Promoting (Anti-)Violence with Violence in Shawn Mendes’s “Treat You Better” (2016)

Recently, I was listening to videos on YouTube for research, and I didn’t realize the “autoplay – up next” feature was on until I heard Shawn Mendes’s “Treat You Better.” The song bothered me. Once I looked, the music-video bothered me, too. It’s taken a few days to start put my finger on it, but I have some thoughts. 

Before going on, please take a look at “Treat You Better” and its music video. 

“Treat You Better” wants viewers to think it prompts concern for women. Through the lyrics and video, we learn that the woman’s boyfriend does not always treat her very well, and this really concerns a friend of hers. The friend shows concern and offers to “let it go.” And the video ends with a “public service announcement” that cannot be stated enough.

However, “Treat You Better” is actually a one-sided manifesto–by a young, fit, able-bodied, (presumably) heterosexual, White (presumably cisgendered) male–at a woman about why she shouldn’t be with her current boyfriend and should be with the writer of this manifesto. He begs her to leave her current boyfriend.

And the “I can let it go” proves to be a very conditional offer. 

When you should be with me instead 

And why did he put her in a position where she has to crawl out of a window to escape from him?

The song transforms the woman into a commodity to be fought over. Love and women are male-dominated competitions in “Treat You Better.” The manifesto tells her over a dozen times how that he can treat her better than the current boyfriend can.

I know I can treat you better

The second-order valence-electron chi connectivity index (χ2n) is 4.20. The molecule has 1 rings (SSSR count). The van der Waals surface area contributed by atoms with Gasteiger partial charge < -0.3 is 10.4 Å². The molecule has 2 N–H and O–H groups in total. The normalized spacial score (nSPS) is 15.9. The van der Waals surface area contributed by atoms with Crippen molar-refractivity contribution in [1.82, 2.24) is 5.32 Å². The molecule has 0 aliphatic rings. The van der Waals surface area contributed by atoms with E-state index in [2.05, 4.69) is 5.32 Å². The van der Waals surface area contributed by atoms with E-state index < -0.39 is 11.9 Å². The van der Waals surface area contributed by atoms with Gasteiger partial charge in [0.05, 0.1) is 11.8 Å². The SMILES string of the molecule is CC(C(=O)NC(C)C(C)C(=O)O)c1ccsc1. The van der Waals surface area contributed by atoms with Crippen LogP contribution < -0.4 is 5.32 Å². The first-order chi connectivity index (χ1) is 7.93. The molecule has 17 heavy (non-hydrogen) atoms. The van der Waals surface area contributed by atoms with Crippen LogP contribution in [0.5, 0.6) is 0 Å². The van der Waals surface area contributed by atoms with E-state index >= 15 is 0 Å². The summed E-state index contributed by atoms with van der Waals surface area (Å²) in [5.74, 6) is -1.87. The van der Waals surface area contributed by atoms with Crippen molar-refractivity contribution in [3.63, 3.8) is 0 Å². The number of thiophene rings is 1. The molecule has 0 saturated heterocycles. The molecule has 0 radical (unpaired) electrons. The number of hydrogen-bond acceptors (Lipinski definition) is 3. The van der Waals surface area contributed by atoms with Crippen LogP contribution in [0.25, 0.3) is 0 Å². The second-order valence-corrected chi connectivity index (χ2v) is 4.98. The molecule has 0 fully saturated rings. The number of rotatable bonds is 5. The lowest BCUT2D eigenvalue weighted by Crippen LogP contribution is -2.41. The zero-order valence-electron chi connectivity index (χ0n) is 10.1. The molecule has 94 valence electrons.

Better than he can

What about the woman and her agency? Why does she have to have a boyfriend? What does she think about all of this?

The manifesto-writer is also overly confident and thinks that he alone can solve all of her problems. 

I’ll stop time for you
The second you say you’d like me too
I just wanna give you the loving that you’re missing

The manifesto also tells her how she is wasting time a half-dozen times without any acknowledgment for how she is choosing to spend her time or any consideration for how even bad experiences can shape who we are in positive ways. 

Tell me why are we wasting time
On all your wasted crying

Is the song saying the woman is “wasted” or “trash” for not doing what the man wants?

More importantly is what “Treat You Better” teaches audiences. It teaches women that they need a man, that such monogamous relationships are necessary to their happiness and safety. It teaches men that they too need a woman and should be a “gentleman.”

And any girl like you deserves a gentleman

And by a “gentleman,” “Treat You Better” means a man who defends his woman, who does everything for his woman, who makes impossible promises to his woman, who denies his woman her own voice and independence, who wants to ultimately use the patriarch’s psychological violence.  

“Treat You Better” suggests that the woman has no friends, no family, and no other possible support systems besides the man who is begging to be her boyfriend. 

Just know that you don’t
Have to do this alone

We must also acknowledge the intersectionality of the manifesto-writer. Look at physical appearance, he is the embodiment of what has come to be considered the ideal male in popular culture. (He only lacks blond hair.)

Young, fit, able-bodied, (presumably) heterosexual, White (presumably cisgendered) male

This matters in terms of the song’s and music video’s reception and in terms of the messages it delivers. Can you imagine the backlash or reaction if we changed some of the variables? Imagine how “Treat You Better” would change if the manifesto-writer was fat or crip or Muslim? Such “otherness” signifies a kind of cultural disability.

Or, would the manifesto-writer have been as concerned about a woman he wasn’t interested in sexually? Or a woman who wasn’t culturally ideal? 

So, how exactly is he going to “Treat You Better”?

Dr. Andrew Joseph Pegoda